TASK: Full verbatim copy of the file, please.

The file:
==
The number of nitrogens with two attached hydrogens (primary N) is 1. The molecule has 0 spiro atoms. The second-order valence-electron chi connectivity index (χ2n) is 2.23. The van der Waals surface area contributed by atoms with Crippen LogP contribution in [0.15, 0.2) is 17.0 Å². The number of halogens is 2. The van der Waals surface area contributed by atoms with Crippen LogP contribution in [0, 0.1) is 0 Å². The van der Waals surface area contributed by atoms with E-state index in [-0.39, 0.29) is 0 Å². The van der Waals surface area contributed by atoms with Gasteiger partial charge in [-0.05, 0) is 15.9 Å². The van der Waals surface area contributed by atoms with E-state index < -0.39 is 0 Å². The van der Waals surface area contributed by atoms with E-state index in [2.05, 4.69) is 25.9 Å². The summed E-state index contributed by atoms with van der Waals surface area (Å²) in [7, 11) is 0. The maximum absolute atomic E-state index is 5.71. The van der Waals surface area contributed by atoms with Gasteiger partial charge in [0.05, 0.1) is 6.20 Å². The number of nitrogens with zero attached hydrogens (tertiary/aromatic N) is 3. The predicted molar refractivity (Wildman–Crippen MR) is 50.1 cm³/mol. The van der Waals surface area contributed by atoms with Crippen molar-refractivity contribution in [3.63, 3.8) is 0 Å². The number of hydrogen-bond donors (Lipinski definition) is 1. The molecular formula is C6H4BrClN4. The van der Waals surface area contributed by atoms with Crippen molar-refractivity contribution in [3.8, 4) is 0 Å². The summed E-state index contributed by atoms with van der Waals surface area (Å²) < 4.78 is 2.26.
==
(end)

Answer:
The number of nitrogens with two attached hydrogens (primary N) is 1. The molecule has 0 spiro atoms. The second-order valence-electron chi connectivity index (χ2n) is 2.23. The van der Waals surface area contributed by atoms with Crippen LogP contribution in [0.15, 0.2) is 17.0 Å². The number of halogens is 2. The van der Waals surface area contributed by atoms with Crippen LogP contribution in [0, 0.1) is 0 Å². The van der Waals surface area contributed by atoms with E-state index in [-0.39, 0.29) is 0 Å². The van der Waals surface area contributed by atoms with Gasteiger partial charge in [-0.05, 0) is 15.9 Å². The van der Waals surface area contributed by atoms with E-state index < -0.39 is 0 Å². The van der Waals surface area contributed by atoms with E-state index in [2.05, 4.69) is 25.9 Å². The summed E-state index contributed by atoms with van der Waals surface area (Å²) in [7, 11) is 0. The maximum absolute atomic E-state index is 5.71. The van der Waals surface area contributed by atoms with Gasteiger partial charge in [0.05, 0.1) is 6.20 Å². The number of nitrogens with zero attached hydrogens (tertiary/aromatic N) is 3. The predicted molar refractivity (Wildman–Crippen MR) is 50.1 cm³/mol. The van der Waals surface area contributed by atoms with Crippen molar-refractivity contribution in [3.63, 3.8) is 0 Å². The number of hydrogen-bond donors (Lipinski definition) is 1. The molecular formula is C6H4BrClN4. The van der Waals surface area contributed by atoms with Crippen molar-refractivity contribution in [3.8, 4) is 0 Å². The summed E-state index contributed by atoms with van der Waals surface area (Å²) < 4.78 is 2.26.